Range Rover Evoque

The baby Range Rover confirms why it’s the must-have new car of 2011

Overall Auto Express Rating

5.0 out of 5

As with the MINI, the Evoque is one of those rare cars that has crossed over into the public consciousness – and the hype has been justified. Even though it’s termed a ‘baby’ Range Rover, it has a personality all of its own, and has carved out a new niche in the market. No SUV currently on sale comes close to matching its blend of show car looks, sporty driving experience and incredible all-terrain ability. And while it’s expensive (particularly if you add some option packs, which customers will find it very tempting to do), it has the kind of desirability that will enable buyers to justify spending the extra to get the Range Rover badge – and a cracking car – on their drive.

“It’s not a proper Range Rover, is it? It’s more like a car.” The well dressed middle-aged man is no longer admiring the yachts in Stoke Quay, Ipswich. His attention has turned to the new Evoque. And he’s not convinced. “I’ve got one of the last 1994 Range Rover Classics,” he continues. “I’ve had a Discovery, too. They’re all workhorses as well as being luxury cars. But this…”
Well, the new Evoque may be the smallest, most efficient Range Rover ever, but it’s still a luxury car and a true off-roader, too. We invite him to take a look inside. “Actually, I really like it. You still sit quite high up,” he says, standing back. “I also love the way it looks.” So he’d buy one? “Yep, as a second car. I’d keep my Range Rover, of course.”
Video: watch part one of our video review of the Range Rover Evoque
 
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Initial scepticism turned to a sale in a moment. Auto Express could get a job in a Land Rover dealership! But then the Evoque needs little selling. No new car we’ve driven in recent years gets as much attention, and with 18,000 pre-orders worldwide, that desirability is being translated into cash.
But while it’s got showroom appeal, is it as capable on the high street as it is on a muddy track? Finally, we can answer that question – because this time, the Evoque has nowhere to hide.
The car you see here is not a prototype, it’s a showroom-ready Si4 powered by a 237bhp 2.0-litre turbo petrol, with a six-speed automatic gearbox and four-wheel drive. It’s one of the flagship models, and carries a price tag to match: £38,995.
From the moment you lay eyes on it, you can tell Land Rover has got the proportions spot-on. This is a car that has been translated almost directly from the Detroit 2008 LRX concept to the road – and even in five-door form, it looks chunky, purposeful and daring. Despite its high shoulder line and relatively small windows, the Evoque feels airy inside. Even without a panoramic glass roof there’s plenty of light – although it’s an option you’ll definitely want. Running the full length, it helps counter the thick C-pillars.
This five-door has ample space, though – it’s 15cm longer than a VW Golf and 30mm taller than the three-door Evoque Coupe. So even tall adults will find the rear seats comfortable.
Up front, the driving position is fantastic. You sit ‘in’ it, rather than ‘on’ it, as you do in a Freelander, yet somehow the position is still lofty, so the Evoque feels sporty without sacrificing visibility.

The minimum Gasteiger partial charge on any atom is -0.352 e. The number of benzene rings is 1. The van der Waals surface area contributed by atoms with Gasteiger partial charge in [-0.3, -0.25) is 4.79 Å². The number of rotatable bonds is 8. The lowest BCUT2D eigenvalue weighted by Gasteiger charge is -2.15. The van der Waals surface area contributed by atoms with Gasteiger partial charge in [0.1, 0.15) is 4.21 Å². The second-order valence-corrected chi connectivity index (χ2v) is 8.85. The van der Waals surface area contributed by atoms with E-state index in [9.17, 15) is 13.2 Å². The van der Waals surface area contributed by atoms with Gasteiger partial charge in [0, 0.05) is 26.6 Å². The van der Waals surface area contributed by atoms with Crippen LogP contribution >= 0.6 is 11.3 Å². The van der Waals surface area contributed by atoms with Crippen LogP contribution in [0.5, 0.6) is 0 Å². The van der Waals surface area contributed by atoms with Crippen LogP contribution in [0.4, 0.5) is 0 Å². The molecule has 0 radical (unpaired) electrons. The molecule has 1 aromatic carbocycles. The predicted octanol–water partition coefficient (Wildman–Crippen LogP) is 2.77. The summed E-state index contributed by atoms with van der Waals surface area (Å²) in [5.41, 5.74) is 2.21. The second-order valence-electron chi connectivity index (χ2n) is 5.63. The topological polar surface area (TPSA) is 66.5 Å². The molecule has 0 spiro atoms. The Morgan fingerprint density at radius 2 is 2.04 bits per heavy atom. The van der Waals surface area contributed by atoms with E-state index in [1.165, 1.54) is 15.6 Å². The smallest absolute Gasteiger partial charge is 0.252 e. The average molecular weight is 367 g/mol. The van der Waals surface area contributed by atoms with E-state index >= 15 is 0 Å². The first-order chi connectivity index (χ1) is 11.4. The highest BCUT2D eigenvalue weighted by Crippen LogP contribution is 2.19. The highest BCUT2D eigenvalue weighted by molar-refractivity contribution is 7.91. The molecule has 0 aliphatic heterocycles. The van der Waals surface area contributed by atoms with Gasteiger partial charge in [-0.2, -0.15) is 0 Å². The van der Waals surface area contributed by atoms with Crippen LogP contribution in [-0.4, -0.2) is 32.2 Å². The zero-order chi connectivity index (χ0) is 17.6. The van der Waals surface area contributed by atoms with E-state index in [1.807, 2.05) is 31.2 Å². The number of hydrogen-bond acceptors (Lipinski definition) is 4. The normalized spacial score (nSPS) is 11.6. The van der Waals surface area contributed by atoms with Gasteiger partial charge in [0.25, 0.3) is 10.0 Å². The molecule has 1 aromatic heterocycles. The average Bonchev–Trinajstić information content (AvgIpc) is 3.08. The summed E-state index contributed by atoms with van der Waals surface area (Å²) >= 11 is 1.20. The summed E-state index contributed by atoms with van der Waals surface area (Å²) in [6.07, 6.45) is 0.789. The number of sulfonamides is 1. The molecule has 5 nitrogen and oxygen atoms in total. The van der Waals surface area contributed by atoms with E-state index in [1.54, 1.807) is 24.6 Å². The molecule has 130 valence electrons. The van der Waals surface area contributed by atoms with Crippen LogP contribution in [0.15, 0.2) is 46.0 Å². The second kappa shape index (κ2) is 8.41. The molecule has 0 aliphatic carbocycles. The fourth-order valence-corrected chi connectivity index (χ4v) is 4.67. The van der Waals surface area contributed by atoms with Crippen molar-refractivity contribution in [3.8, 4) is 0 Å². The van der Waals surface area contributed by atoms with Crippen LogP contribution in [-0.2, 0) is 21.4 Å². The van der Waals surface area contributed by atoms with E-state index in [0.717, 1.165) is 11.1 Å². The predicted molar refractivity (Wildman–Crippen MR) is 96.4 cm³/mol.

The quality of the interior will worry rivals such as the Audi Q5 and BMW X3, too. The chunky centre console and dash are made of a mix of tactile plastics and metals, while the jewel-like crystal-effect dashboard dials are a welcome nod to the concept.
Our flagship Dynamic model had a LUX pack, which includes goodies like a powered tailgate, 825-watt Meridian sound system and an eight-inch dual-view touchscreen display with a TV. But all models come with Terrain Response – which offers various settings for different off-road surfaces – as well as Hill Descent Control and MagneRide adaptive dampers.
On the move, the Evoque is a hit. It’s agile, yet still has a ‘big-car’ feel that makes driving the larger models in the Land Rover line-up so relaxing. When cornering hard, its 1,640kg weight is noticeable – which does lead to some understeer at the limit. But initial turn-in is sharp, the adaptive dampers keep the body in check, the steering is precise and it’s a lot of fun to drive. And remember, this is still a Land Rover at heart – it has more than enough off-road ability for most buyers.
Our 237bhp 2.0-litre turbo petrol model was fast as well, with strong in-gear punch and a 0-60mph time of just over seven seconds – enough pace to worry a Golf GTI. It proved quiet on the motorway, running at only 2,000rpm at 70mph. The six-speed auto box can hunt a little as it tries to select the right gear – the added torque of the 2.2-litre diesel should be better – but it’s smooth and you can always take over with the steering wheel-mounted paddles.
Just don’t expect much more than 25mpg in regular driving – most buyers will be better off with a diesel. The entry-level front-driven 148bhp 2.2-litre oil-burner returns more than 50mpg and emits only 130g/km of CO2. If you want more power, there’s also a 187bhp version.
Niggles? Well, we don’t have many. But with prices kicking off at £27,995, it’s not cheap. Adding the Lux pack and other goodies to our flagship took its price to £45,000. We expect most buyers to spend at least £35,000 on their Evoque. However, this is the coolest, most desirable car of 2011. And every inch a proper Range Rover.

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